March 24, 2017



Rich Hill
Sometimes during Vacation Bible School in the summer, it may seem that local churches feel the pressure to one-up each other on their program to try to compete for the children who are willing to go. That’s not the case in Rich Hill. Rather than competing, the churches are cooperating. 
    
For the past few years, three churches located next to each other in Rich Hill have decided to work together. The Christian Church starts off the day with the welcoming, and keeps the little ones in their nursery. The United Methodist Church provides dinner, outdoor activities and a breakfast pack for the children to take home and eat the next morning. The Baptist Church does most of the activities and art projects. The children rotate around between the three churches. 
    
The Vacation Bible School is usually held the third week in July from Sunday through Thursday. The Christian Church often provides a big closing activity for the children on Friday, like a trip to the pool or inflatable bounce houses. Nearly 80 children participate. 


Sheldon
When Ethen Wayne Coble was appointed a pastor at Sheldon UMC a few years, most of the people in the congregation couldn’t remember when they had last had a Vacation Bible School, but it had been a while. “Probably 15 or 20 years,” Coble said. 
    
He decided it was high time to give it another go, even if he had to do it himself. But the church didn’t leave him standing alone – they all pitched in. That first year they did a three-night Bible study to test the waters.     
    
“After we were done, everyone was talking about how much fun it was. It was a lot of work but also a lot of fun,” Coble said. 
   
The church gets its curriculum and materials from a larger church a year after they have used it, so they don’t have the expense of buying everything new. Now they do their program for five nights, with the final program held during the Sunday morning worship service. The church only has about five Bible-school age children in its congregation, but they draw in another 20 or so children from the community. Around 15 – 20 adults volunteer to run the VBS. 
    
“I’m a firm believer in that if you take care of the kids, the adults will see that and get involved in the church as well,” Coble said.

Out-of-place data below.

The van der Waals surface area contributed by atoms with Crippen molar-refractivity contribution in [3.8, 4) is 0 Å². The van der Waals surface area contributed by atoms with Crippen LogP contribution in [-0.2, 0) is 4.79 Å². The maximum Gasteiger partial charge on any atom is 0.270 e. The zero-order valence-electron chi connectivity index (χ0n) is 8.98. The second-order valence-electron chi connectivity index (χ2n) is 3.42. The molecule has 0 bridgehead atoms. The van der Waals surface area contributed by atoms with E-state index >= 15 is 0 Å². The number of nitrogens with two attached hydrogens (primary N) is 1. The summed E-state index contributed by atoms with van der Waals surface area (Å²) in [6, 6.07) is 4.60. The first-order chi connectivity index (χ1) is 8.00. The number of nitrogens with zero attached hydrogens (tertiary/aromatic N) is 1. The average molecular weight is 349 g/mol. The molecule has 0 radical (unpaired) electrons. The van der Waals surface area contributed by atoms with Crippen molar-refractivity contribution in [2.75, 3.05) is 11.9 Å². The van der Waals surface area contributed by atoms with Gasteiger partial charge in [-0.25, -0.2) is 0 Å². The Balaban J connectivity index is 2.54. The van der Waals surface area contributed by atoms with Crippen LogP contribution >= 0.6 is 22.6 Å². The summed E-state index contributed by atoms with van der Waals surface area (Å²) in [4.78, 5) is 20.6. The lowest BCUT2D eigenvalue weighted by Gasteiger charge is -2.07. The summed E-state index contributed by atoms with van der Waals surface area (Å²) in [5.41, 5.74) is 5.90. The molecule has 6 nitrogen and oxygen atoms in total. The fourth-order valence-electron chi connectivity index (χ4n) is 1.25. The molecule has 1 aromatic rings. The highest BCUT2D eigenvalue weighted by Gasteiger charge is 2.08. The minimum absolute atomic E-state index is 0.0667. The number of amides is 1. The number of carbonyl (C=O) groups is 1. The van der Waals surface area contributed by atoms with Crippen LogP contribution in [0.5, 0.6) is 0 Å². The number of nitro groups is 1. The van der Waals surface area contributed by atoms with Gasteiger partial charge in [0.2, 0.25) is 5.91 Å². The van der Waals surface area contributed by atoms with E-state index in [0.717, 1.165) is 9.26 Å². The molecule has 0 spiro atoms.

Sedalia
This year First UMC in Sedalia hosted a vacation bible school training and networking event called Rome VBS FunShop on March 25.  Area churches that were planning to present Group Publishing’s Rome VBS this summer received hands-on training from a representative from Group to maximize the impact of their VBS program. Participants were able to network and share ideas. 


Appleton City
Last year Trinity UMC in Appleton city held a three-day VBS on the church lawn with all leaders in elaborate costumes. 
    
With a theme of “Visiting Jerusalem,” on day one Rebekah entered the tent in Jerusalem with a water jug on her head. She told her story which ended by the well where the woman gave Jesus a drink. The kids all drank water from the well with their supper. On day two, Jesus and John the Baptist arrived in Jerusalem where the kids had a visual of casting the net on the other side of the boat with a real boat and net in place. Also, Jesus fed thousands with five loaves and two fish, so they had a fish fry with loaves of bread. On day three, a storm took the tent and they had to go inside, but Nehemiah and Ezra joined them with the rebuilding of the wall.
    
Each day the children visited the market where they got to taste things like goat cheese, herbs, figs, nut bread, shrimp, sardines and olives like they might have had in Bible times. Lydia was there with her purple dye made from fruits and vegetables. Children got to decorate and dye their own shirts.
    
Songs were held in the desert with sand on the basketball pad. “I think this was the best VBS we have had,” church secretary Sandra Long said. “The kids will never forget it.”